Far & Near column in the Hindustan Times (published 1 December, 2016)
Since Donald Trump’s shock victory last month, the Democratic Party and its supporters have plunged into a cantankerous inquest. The search for answers has lingered on voters in the “Rust Belt” states of Pennsylvania, Michigan, and Wisconsin, areas of the country that haemorrhaged manufacturing jobs in recent decades. Once “blue” states, they swung to Trump this year. The Democratic representative Tim Ryan suggested that Hillary Clinton lost the Rust Belt because she didn’t have a clear and forceful economic vision. “We have not focused on the economic issues that are so important to people in working-class places,” Ryan said. “Our economic message clearly isn’t penetrating.”
That is a fair critique of the Clinton campaign, which only seemed to offer technocracy dressed in slogans, a hodgepodge of programmes without an overarching and compelling narrative. But Ryan took it further, blaming Clinton’s result on her courting the vote of minority groups. “We try to slice the electorate up,” he lamented in a recent TV interview. “And we try to say, ‘You’re black, you’re brown, you’re gay, you’re straight, you’re a woman, you’re a man.’” Instead of engaging in “identity politics”, Ryan claimed, the Democrats should focus on devising a platform that can “connect” with voters in places like the Rust Belt.
There is an echo here of political language often heard in India, when people critique the Congress party and its allies for their supposed reliance on minority “vote banks.” One of the perils of democracy in diverse societies is that an inclusive politics can easily become cynical, making an instrument out of religious or racial difference. Like her centre-left counterparts in India, Clinton was accused by her opponents of “pandering” to minorities rather than speaking to “all Americans.”
Yet who are the all Americans, or all Indians, or, to borrow the words of the Brexit campaigner Nigel Farage, “the real, decent people” of Britain who voted to leave the EU? For Trump (and even the Democrat Tim Ryan), this invocation of a greater collective was not universal, but rather targeted to a specific group: white voters predominantly in the middle and south of the country.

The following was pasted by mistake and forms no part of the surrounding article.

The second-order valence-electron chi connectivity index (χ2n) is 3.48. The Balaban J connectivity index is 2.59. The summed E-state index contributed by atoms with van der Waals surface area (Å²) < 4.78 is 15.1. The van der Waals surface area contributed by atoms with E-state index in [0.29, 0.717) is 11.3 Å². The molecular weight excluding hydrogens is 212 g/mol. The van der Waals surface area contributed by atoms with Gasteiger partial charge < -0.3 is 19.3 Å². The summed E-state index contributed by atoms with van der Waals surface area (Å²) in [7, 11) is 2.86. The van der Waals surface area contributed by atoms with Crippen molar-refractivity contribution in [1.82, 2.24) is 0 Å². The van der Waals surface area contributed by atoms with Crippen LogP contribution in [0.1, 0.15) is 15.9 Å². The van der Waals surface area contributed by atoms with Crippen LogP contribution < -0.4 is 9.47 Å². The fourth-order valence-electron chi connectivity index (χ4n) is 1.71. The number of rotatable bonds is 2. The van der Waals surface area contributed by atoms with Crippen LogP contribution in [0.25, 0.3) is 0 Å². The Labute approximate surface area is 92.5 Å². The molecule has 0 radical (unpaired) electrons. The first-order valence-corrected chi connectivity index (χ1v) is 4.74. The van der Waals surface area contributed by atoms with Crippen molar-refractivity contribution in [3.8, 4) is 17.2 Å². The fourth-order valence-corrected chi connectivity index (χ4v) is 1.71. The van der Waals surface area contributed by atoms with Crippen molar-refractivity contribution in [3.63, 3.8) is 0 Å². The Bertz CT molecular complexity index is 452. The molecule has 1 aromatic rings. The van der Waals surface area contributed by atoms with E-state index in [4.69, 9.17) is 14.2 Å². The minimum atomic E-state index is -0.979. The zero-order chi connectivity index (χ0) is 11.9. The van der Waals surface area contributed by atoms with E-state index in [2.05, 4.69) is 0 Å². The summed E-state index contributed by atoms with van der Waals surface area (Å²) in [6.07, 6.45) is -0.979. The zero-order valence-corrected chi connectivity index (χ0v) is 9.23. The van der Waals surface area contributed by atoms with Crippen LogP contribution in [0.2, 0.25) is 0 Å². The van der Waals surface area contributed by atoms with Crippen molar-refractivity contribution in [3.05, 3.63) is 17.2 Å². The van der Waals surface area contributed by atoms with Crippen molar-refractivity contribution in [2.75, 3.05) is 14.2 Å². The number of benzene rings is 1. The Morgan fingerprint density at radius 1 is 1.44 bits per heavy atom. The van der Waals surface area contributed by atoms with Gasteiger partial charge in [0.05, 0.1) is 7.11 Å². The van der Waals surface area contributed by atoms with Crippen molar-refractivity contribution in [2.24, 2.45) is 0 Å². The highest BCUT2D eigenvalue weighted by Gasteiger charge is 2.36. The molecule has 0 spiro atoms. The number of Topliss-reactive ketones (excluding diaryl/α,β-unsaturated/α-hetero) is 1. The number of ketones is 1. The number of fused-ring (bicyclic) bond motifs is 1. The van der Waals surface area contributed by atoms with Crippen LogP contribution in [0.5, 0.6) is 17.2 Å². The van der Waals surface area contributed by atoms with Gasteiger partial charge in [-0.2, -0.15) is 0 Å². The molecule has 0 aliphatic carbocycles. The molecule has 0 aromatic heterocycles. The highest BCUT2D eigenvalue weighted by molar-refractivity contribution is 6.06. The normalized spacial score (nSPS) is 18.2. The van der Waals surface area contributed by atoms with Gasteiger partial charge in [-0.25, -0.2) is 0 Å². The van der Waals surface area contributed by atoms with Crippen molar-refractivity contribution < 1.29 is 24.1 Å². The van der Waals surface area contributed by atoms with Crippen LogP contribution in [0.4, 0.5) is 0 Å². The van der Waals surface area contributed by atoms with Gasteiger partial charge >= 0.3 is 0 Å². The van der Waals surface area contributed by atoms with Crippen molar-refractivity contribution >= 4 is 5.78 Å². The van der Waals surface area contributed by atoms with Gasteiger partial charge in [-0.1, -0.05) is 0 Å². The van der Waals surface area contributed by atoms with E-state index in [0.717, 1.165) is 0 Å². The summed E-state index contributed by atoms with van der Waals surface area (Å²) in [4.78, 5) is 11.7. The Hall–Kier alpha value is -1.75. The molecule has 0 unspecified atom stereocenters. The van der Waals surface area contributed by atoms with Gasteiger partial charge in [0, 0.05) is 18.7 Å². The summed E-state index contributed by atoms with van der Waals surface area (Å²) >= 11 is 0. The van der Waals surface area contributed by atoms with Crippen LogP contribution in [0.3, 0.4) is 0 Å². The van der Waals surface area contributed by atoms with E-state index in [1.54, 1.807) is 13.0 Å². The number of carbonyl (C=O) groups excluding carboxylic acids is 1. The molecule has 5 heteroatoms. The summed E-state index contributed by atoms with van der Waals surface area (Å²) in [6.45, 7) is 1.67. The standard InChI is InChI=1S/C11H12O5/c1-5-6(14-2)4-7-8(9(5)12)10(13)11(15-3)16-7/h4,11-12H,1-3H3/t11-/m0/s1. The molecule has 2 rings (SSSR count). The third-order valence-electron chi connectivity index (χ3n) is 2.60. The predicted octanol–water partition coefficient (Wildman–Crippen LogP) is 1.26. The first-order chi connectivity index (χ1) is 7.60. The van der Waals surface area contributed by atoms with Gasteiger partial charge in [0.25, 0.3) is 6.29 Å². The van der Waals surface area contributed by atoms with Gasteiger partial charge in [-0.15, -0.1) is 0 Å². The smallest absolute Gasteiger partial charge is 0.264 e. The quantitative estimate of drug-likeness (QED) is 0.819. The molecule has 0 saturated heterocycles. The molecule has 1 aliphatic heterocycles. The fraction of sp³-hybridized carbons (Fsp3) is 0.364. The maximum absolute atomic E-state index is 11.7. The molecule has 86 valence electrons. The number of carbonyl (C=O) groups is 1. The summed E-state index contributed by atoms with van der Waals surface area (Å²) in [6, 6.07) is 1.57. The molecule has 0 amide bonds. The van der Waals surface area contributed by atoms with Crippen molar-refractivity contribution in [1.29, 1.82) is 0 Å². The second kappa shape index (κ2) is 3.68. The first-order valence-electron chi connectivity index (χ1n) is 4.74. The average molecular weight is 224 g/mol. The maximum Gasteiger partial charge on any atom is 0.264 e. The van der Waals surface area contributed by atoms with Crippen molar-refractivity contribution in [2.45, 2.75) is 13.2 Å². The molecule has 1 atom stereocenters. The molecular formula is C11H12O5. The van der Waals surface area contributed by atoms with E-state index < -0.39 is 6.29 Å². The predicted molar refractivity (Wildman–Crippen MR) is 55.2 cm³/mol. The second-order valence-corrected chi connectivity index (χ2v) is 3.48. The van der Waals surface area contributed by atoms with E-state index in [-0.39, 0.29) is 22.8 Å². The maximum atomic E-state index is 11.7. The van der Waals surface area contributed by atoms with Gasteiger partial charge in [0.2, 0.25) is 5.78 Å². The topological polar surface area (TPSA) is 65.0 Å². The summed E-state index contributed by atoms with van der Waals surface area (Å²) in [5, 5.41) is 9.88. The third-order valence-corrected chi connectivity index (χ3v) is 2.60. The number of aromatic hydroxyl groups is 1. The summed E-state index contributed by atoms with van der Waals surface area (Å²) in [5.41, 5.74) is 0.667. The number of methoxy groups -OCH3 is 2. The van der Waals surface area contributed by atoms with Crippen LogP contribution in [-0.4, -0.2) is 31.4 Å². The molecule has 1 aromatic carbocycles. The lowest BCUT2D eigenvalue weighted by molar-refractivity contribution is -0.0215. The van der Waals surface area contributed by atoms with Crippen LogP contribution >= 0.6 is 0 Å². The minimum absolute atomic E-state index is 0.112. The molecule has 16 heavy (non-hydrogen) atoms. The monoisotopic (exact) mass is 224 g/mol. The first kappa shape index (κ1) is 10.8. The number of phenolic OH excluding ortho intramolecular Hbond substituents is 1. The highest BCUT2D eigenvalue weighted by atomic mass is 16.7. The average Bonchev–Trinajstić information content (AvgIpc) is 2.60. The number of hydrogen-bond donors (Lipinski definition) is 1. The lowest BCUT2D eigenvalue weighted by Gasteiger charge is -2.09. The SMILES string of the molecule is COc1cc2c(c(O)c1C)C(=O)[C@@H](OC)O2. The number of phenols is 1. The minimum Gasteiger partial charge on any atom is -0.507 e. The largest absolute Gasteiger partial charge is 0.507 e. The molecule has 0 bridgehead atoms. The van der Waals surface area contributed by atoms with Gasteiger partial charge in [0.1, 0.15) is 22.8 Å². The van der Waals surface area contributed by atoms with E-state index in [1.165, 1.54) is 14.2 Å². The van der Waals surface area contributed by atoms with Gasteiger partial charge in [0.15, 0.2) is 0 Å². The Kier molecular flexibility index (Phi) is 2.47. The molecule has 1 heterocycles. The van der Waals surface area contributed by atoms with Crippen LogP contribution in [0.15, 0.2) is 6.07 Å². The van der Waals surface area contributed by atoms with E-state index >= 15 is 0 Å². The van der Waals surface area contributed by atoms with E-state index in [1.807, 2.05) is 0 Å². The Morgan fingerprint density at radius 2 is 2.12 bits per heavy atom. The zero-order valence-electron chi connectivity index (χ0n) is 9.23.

Some thinkers describe this successful feature of the Trump campaign – his appeal to a white “heartland” identity – as a response to how liberals have sought to enshrine minority identities. Mark Lilla, a professor at Columbia University, penned a provocative piece in the New York Times claiming that Trump’s victory heralded the end of “identity liberalism.” He blamed the left’s “obsession with diversity” for sparking the revivified white nationalism that powered Trump’s campaign. “National politics in healthy periods is not about ‘difference’,” he wrote, “it is about commonality. And it will be dominated by whoever best captures Americans’ imaginations about our shared destiny.”
The irony is that Trump, who now dominates national politics, based his campaign almost entirely on “difference.” Americans did not choose him because of their economic concerns. According to exit polls, Clinton won strong majorities of poorer voters and voters in areas more heavily affected by immigration and globalisation. Racial – not economic – anxieties seemed to have animated those who turned out to vote for Trump. As I’ve written several times in this column, he galvanised supporters by arraying them against a welter of supposed enemies: Latino immigrants, Muslims, and the “coastal elites.” He conjured and manipulated identities, and in so doing won.
Of course, the kind of liberal identity politics that takes place on college campuses or in certain media circles, for example, can be overly dogmatic and strident. As an Indian fiction writer living in the United States, I bristle when well-meaning liberals seem to expect me, as a member of a minority group, to only be interested in turning my art inward in exploration of my identity. In the words of Jim Sleeper, a particularly thoughtful American analyst of liberalism and multiculturalism, people “don’t want to be corralled into ethno-racial holding pens by curriculum writers and policymakers.” Why should my skin colour and my heritage be the sum of who I am?
But what the argument against “identity liberalism” neglects is that identity politics has always been part of American democracy. Over two centuries ago, a nation was born in which only a fraction of people (not women, not the poor, and certainly not black slaves) had suffrage. Fitfully and with great struggle in the intervening decades, more and more Americans won political rights. At every stage, they were resisted by conservative, often hateful forces that can only be described as the original purveyors of American identity politics. If the multicultural left places too much emphasis on the importance of identity, it is only in reaction to the centuries-old insistence that the nation does not belong equally to all its inhabitants.